Horrorfest 2018 Presents: Contamination (1980, Luigi Cozzi)


Even though the 1980 cult horror sci-fi movie Contamination has been called a rip off of Alien, I found it to be more of a lost, more gorier episode of Doctor Who. Particularly since the main enemy had been possessed by an alien species, and that aspect usually formed the basis of many a Doctor Who episode. Even though it’s low budget qualities are obvious, I rather enjoyed Contamination. The Italians and the Germans in the 1970s and 1980s made films that were destined to be grind house style classics beloved by those who journeyed to rundown cinemas to view the latest splatter fest. Now a days they are the kind of movie watched by horror fanatics (myself included) online (in this case, Shudder) or via physical media supplied by companies such as Arrow Bay or Shout! Factory.

Once again Ian McCulloch pops up as the sturdy hero, although in this movie he is more a haunted burnt out astronaut recruited by others to stop the invasion of earth by exploding eggs. Louise Monroe and Martin Mase fill out the rest of the cast, and provide the film with a weak love triangle that it jettisons the moment the film needs more violence. Naturally this movie ended up as a video nasty, which embellished its reputation and caused more people to want to see it, not less. Honestly Contamination is nothing more than a fun movie, although perhaps that is enough in this case, and due to changes in cinema and budgets a film like this wouldn’t be made today. The B-movie is dead, long live the B-movie.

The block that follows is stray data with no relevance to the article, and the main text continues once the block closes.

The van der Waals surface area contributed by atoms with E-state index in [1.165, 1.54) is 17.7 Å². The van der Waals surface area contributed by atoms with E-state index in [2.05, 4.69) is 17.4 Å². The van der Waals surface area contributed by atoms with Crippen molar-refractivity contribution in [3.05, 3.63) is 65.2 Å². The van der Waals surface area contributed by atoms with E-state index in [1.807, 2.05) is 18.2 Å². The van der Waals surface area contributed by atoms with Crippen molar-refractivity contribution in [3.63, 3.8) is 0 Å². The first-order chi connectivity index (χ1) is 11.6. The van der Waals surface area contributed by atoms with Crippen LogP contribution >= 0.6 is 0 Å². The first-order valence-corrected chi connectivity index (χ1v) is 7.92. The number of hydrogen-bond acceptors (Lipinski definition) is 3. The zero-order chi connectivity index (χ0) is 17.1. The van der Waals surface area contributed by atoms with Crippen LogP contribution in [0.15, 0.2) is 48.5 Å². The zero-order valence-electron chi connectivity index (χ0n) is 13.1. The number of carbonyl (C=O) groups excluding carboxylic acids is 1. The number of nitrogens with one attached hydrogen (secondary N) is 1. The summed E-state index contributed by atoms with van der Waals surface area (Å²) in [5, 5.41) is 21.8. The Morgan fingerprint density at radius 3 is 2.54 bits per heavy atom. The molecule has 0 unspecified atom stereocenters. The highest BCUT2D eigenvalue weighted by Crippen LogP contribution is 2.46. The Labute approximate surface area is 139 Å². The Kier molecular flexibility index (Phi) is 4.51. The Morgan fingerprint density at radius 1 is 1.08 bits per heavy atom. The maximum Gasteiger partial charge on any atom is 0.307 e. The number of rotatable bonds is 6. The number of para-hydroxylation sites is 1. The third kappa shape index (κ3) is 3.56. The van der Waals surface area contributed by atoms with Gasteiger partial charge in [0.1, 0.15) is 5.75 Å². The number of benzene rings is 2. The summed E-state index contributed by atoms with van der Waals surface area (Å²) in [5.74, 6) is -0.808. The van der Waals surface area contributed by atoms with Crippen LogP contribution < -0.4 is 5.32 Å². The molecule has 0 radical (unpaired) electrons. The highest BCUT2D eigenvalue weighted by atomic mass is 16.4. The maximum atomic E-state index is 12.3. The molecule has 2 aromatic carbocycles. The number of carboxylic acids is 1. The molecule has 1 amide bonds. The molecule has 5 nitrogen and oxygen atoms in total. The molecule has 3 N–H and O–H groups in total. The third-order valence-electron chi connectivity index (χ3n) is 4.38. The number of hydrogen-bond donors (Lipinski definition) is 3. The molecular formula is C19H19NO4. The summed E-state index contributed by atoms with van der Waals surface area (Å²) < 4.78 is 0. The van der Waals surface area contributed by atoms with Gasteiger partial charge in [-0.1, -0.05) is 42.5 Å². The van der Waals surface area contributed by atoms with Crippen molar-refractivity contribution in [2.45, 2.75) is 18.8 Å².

Horrorfest 2018 Presents: Zombie Holocaust (1980, Marino Girolami)


The Italians sure had a sense of style and many of their 1970s and 1980s films were gory and fun to watch. Some of them featured Ian McCulloch, who has a good screen presence in the handful of horror films I have seen him in. Zombie Holocaust is one of those, and it also went by multiple names, which was normal for foreign horror cinema. I found this movie to be wonderfully campy, and not as brutal and unforgiving as a certain other, more famous movie I watched in October. I gave both the same rating, and each one achieves different goals, which is fine.

Donald O’Brian hams it up as the resident mad scientist, while Alexandra Delli Colli serves as the film’s screen queen. I chuckled at the “I am determinded to have your brain” line, and I thought the zombies looked delightfully nasty in this film. Oh and this film has cannibals, because it takes place mostly on an island in a horror movie and so that’s a basic requirement, it seems. Even though this is mostly for gorehounds such as myself, I think Zombie Holocaust is one of those midnight cult movies that is both entertaining and was shocking for the 1980s. I wish I could have seen this on the big screen.

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